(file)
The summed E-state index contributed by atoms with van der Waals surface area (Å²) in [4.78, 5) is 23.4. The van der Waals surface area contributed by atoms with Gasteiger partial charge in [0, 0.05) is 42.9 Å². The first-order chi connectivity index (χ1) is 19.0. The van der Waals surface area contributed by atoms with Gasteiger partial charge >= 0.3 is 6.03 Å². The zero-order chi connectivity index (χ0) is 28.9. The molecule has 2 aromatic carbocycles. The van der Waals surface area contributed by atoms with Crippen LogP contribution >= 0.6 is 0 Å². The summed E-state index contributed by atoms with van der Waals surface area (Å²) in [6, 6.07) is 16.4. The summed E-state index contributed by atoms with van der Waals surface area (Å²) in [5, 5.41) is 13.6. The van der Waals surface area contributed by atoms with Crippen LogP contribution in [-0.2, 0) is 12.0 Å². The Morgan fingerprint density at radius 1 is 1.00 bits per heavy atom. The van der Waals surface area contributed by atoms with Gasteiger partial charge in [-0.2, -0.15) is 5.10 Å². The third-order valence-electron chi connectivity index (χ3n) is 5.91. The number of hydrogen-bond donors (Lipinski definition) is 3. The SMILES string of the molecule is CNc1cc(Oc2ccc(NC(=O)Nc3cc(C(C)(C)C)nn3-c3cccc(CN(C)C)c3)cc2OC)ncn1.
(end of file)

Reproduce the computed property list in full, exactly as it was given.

The summed E-state index contributed by atoms with van der Waals surface area (Å²) in [4.78, 5) is 23.4. The van der Waals surface area contributed by atoms with Gasteiger partial charge in [0, 0.05) is 42.9 Å². The first-order chi connectivity index (χ1) is 19.0. The van der Waals surface area contributed by atoms with Gasteiger partial charge >= 0.3 is 6.03 Å². The zero-order chi connectivity index (χ0) is 28.9. The molecule has 2 aromatic carbocycles. The van der Waals surface area contributed by atoms with Crippen LogP contribution >= 0.6 is 0 Å². The summed E-state index contributed by atoms with van der Waals surface area (Å²) in [6, 6.07) is 16.4. The summed E-state index contributed by atoms with van der Waals surface area (Å²) in [5, 5.41) is 13.6. The van der Waals surface area contributed by atoms with Crippen LogP contribution in [-0.2, 0) is 12.0 Å². The Morgan fingerprint density at radius 1 is 1.00 bits per heavy atom. The van der Waals surface area contributed by atoms with Gasteiger partial charge in [-0.2, -0.15) is 5.10 Å². The third-order valence-electron chi connectivity index (χ3n) is 5.91. The number of hydrogen-bond donors (Lipinski definition) is 3. The SMILES string of the molecule is CNc1cc(Oc2ccc(NC(=O)Nc3cc(C(C)(C)C)nn3-c3cccc(CN(C)C)c3)cc2OC)ncn1.